• A range of alcohol-free and non-alcoholic beverages for adults, stocked at Alcofree. (Supplied by Alcofree)Source: Supplied by Alcofree
If you're saying no to alcohol, it turns out you've got more options than just sipping iced water, soft drinks and juice. Here's our drinker's guide to non-alcoholic and alcohol-free beverages.
Yasmin Noone

15 Aug 2018 - 12:44 PM  UPDATED 20 Dec 2019 - 12:49 PM

Australians have a reputation for loving booze. But according to a recent DrinkWise study, more of us are saying no to alcoholic drinks.

In 2017, 20 per cent of Australians abstained from drinking alcohol, marking an increase of nine per cent from the previous decade.

There are plenty of reasons not to drink. You might not like the taste, be on a health kick, are pregnant or breastfeeding, have a health condition that’s worsened by alcohol intake, or are on medication that negatively interacts with booze.

Drinking alcohol may also go against your belief system. Given that just over two million people living in Australia have a religion other than Christianity, which permits alcohol consumption, it’s clear not that everyone in diverse Australia wants to ‘cheers’ with a glass of booze in-hand.

So what do you drink when you can’t consume alcohol and don’t just want to sip on water, soft drinks or juice all night long? Here are a few options.

“Alcohol-free drinks have zero alcohol and non-alcoholic can have up to half a per cent of alcohol which is pretty negligible."

Non-alcoholic beer and wine

Trevor Schofield runs Alcofree, an Australian online stockist that sells non-alcoholic and alcohol-free beverages to the general public, restaurants and bars.

“Alcohol-free drinks have zero alcohol and non-alcoholic can have up to half a per cent of alcohol which is pretty negligible,” explains Schofield.

He explains that non-alcoholic (NA) wines are produced in the same way that regular wine is created. “Although it may not be matured as long, so the alcohol content doesn’t go too high. But it still goes through the fermentation process, but then it goes through an additional process to remove the alcohol from the wine.”

NA or alcohol-free wines come in the same range of varietals as we’re used to (sparkling wine, Tempranillo, merlot, shiraz, chardonnay, sauvignon blanc and more). But the good news is because the alcohol has been removed, they are lower in total calories than alcoholic wines.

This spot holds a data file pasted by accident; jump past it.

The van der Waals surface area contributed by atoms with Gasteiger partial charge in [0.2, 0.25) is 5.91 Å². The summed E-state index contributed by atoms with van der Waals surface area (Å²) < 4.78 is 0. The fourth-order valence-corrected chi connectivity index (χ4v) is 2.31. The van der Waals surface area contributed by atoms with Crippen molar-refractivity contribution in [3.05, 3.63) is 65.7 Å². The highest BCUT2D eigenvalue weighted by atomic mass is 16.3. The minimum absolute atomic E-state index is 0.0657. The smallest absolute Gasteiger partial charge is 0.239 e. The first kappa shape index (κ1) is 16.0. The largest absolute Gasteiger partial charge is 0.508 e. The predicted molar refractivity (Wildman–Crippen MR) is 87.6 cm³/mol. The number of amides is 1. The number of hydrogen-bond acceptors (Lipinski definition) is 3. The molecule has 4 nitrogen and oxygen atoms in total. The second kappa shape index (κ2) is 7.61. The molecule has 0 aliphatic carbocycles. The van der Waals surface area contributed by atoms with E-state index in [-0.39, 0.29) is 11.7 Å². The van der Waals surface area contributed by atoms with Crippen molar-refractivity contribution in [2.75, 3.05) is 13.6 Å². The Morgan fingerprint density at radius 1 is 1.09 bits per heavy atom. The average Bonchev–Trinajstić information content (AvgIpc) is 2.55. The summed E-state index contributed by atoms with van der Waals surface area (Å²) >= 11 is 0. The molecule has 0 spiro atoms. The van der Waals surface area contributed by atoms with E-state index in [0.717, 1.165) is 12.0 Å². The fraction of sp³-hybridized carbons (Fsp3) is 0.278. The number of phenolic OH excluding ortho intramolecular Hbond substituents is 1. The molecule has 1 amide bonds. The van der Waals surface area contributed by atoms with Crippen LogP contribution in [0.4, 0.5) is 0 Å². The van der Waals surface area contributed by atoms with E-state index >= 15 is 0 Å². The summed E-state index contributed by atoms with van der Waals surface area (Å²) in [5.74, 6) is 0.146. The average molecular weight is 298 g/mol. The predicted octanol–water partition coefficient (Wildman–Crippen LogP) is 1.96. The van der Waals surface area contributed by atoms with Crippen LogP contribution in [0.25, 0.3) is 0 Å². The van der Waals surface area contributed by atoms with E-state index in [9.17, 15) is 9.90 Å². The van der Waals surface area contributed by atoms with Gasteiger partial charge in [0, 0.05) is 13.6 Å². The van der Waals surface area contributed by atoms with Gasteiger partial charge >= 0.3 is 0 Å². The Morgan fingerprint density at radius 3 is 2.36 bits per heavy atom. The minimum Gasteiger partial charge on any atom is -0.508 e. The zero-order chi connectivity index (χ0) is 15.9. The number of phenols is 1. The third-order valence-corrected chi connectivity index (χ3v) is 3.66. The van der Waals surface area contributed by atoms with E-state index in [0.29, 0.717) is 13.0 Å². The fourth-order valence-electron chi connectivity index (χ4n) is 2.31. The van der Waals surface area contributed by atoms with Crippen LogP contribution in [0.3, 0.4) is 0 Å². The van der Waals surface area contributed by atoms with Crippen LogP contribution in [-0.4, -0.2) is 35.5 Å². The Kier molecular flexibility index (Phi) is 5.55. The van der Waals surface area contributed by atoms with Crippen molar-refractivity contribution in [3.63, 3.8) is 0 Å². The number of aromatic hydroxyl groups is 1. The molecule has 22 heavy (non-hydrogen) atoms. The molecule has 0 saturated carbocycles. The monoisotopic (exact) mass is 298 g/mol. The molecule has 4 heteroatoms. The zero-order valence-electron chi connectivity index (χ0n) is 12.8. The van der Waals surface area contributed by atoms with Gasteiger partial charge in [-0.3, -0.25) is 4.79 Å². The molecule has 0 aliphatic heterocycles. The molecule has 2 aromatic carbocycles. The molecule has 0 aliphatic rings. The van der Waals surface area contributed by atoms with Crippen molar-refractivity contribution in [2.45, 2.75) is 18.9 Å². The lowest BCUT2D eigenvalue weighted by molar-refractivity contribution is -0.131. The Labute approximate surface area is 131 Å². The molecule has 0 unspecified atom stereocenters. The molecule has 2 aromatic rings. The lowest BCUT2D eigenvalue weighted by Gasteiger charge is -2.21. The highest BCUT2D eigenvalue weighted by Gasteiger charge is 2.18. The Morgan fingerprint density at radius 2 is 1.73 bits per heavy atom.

The NA beers (IPAs, lagers and ales) sold online are made by a range of big international brands including Becks, Asahi and Heineken, as well as other European names. “These beers are just as hoppy and just as bitter as the equivalent alcoholic version. Most people are hard-pressed to tell the difference between the two types beers of same brand because the bubbles in both have the same mouth-feel.”

Distilled non-alcoholic spirits

Alcofree also sells NA spirits like whiskey, rum and vermouth.

Schofield says although they don’t have the same burn as their alcoholic varieties, they boast a similar taste and scent, and blend well with mixers.


The NA distilled spirit launched in the UK three years ago, is now available in some bottle shops, restaurants and bars across Australia. 

There’s two flavours of Seedlip and neither have any additives or sweeteners: Garden 109 offering a herbaceous taste of peas, hay, spearmint, rosemary and thyme; and Spice 94 with wood, spice and citrus flavours, made with all spice, cardamom, oak, lemon, grapefruit, cascarilla.

Brunswick Aces

Brunswick Aces is a new brand of NA Australian botanical spirits inspired by gin sold online and at select Victorian establishments.

Hand-blended and bottled in Brunswick, Melbourne, the botanical spirits are made without alcohol, have a lower sugar content than alcoholic gin and contain only one per cent of preservatives.

The company’s marketing director, Stephen Lawrence says the idea was to provide people with an alcohol-free option that has the “interesting, complex, adult flavours of a spirit”.

“The taste is essentially what you get with gin,” says Lawrence. “But instead of alcohol, it’s deeply flavoured with botanicals… and there’s a beautiful aroma on the nose.”

The product is currently available in two flavours: Spades, boasting notes of lime, pink grapefruit, cardamom, parsley, clove, lemon myrtle, coriander and a pinch of salt; and Hearts offering juniper, wattleseed, cassia, clove, star anise, ginger, sage and pink grapefruit.

Lawrence tells SBS that more varieties are on their way. The company is also planning to expand its list of stockists interstate and overseas soon. 

Why alcohol might be to blame for your PMS
Around one-in-10 cases of PMS worldwide might be linked to alcohol intake, according to a new study.
Why is booze such a diet destroyer?
Alcohol not only contains a lot of calories but it changes the way your whole body processes food.
Heavy drinkers may be at risk of dementia: new study
Think before you drink alcohol to excess. New evidence from France shows that your chronic drinking habits might be putting you at risk of dementia.
It’s not just mums who need to avoid alcohol when trying for a baby
Listen up, gents - new research is showing how alcohol can affect your contribution to a baby's health.
Does drinking alcohol kill the germs it comes into contact with?
With its germ-killing powers, does wine or beer fight tummy bugs?